Technological advancements, shifts in consumer behavior, and new-age work approach have ushered in a new era of business. Leaders’ ability to adapt to changing circumstances, inspire teams, and make ethical decisions is more critical now than ever.
In this piece, we’ll delve into several innovative leadership styles that are gaining prominence in corporate circles. Let’s dive in.
Types of Leadership Styles
1. Situational Leadership
Situational leadership model, developed by Paul Hersey and Ken Blanchard, emphasizes the need for leaders to adapt their style to the specific situation and the work approach of their team members. This type of leadership demands the leaders to be flexible and responsive. For instance, during times of crisis, leaders may need to adopt a more directive approach, while in periods of stability, a more delegative style may be appropriate.
Situational leaders often divert from long-term strategies and policies to incorporate the needs of the hour. The leaders evaluate the employees’ Performance Readiness level (their ability or willingness to perform the tasks).
2. Transformational Leadership
Unlike situational leadership which has an instantaneous impact, transformational leaders inspire and motivate their teams to achieve exceptional success over a long time period. Transformational leaders are adept at guiding their organizations through periods of significant change, such as digital transformations or mergers and acquisitions, by inspiring employees to embrace new ideas and approaches.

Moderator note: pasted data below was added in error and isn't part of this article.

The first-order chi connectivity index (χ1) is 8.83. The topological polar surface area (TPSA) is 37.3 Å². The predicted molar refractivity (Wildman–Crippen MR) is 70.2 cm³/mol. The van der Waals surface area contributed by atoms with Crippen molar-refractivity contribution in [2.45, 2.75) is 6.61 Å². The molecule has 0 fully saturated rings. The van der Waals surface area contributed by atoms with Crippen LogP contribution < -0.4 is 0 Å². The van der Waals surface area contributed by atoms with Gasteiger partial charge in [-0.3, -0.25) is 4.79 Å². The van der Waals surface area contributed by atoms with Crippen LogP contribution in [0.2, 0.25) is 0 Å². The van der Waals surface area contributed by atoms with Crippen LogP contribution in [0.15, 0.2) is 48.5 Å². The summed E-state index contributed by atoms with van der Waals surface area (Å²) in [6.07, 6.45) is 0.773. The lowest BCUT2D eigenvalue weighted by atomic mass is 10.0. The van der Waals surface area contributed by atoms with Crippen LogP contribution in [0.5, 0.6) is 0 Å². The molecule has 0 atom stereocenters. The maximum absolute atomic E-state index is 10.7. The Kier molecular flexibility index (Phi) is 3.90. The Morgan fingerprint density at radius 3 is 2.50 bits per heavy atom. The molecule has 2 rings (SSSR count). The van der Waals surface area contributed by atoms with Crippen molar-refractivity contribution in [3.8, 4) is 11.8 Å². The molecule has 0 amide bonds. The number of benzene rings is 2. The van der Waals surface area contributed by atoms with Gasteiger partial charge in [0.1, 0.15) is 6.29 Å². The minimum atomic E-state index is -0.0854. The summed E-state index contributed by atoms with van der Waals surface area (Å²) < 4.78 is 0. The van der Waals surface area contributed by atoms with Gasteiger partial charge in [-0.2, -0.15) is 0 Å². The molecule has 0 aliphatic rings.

Four main elements define the transformational leadership model. Researcher Barnard M. Bass outlined these factors in his research paper entitled From transactional to transformational leadership: Learning to share the vision (1990) to demonstrate how to be successful as a transformational leader.
3. Servant Leadership
Servant leadership centers around the idea that leaders should serve their team members, rather than the other way around. This approach emphasizes empathy, humility, and a commitment to the well-being of employees. This leadership style seeks to achieve the organizational vision by providing strong support to employees. In turn, this encourages employees to give their best and even contribute to the decision-making process.
In an era of heightened focus on work culture, servant leadership fosters a positive work environment, promotes employee satisfaction, and enhances organizational ethics. This is a bottom-up empowerment approach where the leaders focus on building their team members’ self-confidence, decision-making abilities, and collaboration skills.
4. Leading from Behind
Introduced by Nelson Mandela in his autobiography Long Walk to Freedom, leading from behind involves empowering and supporting team members to take the lead. This leadership style can be highly effective in fostering employee autonomy and creativity. By leading from behind, leaders encourage their teams to take ownership of their work, leading to increased engagement and innovation.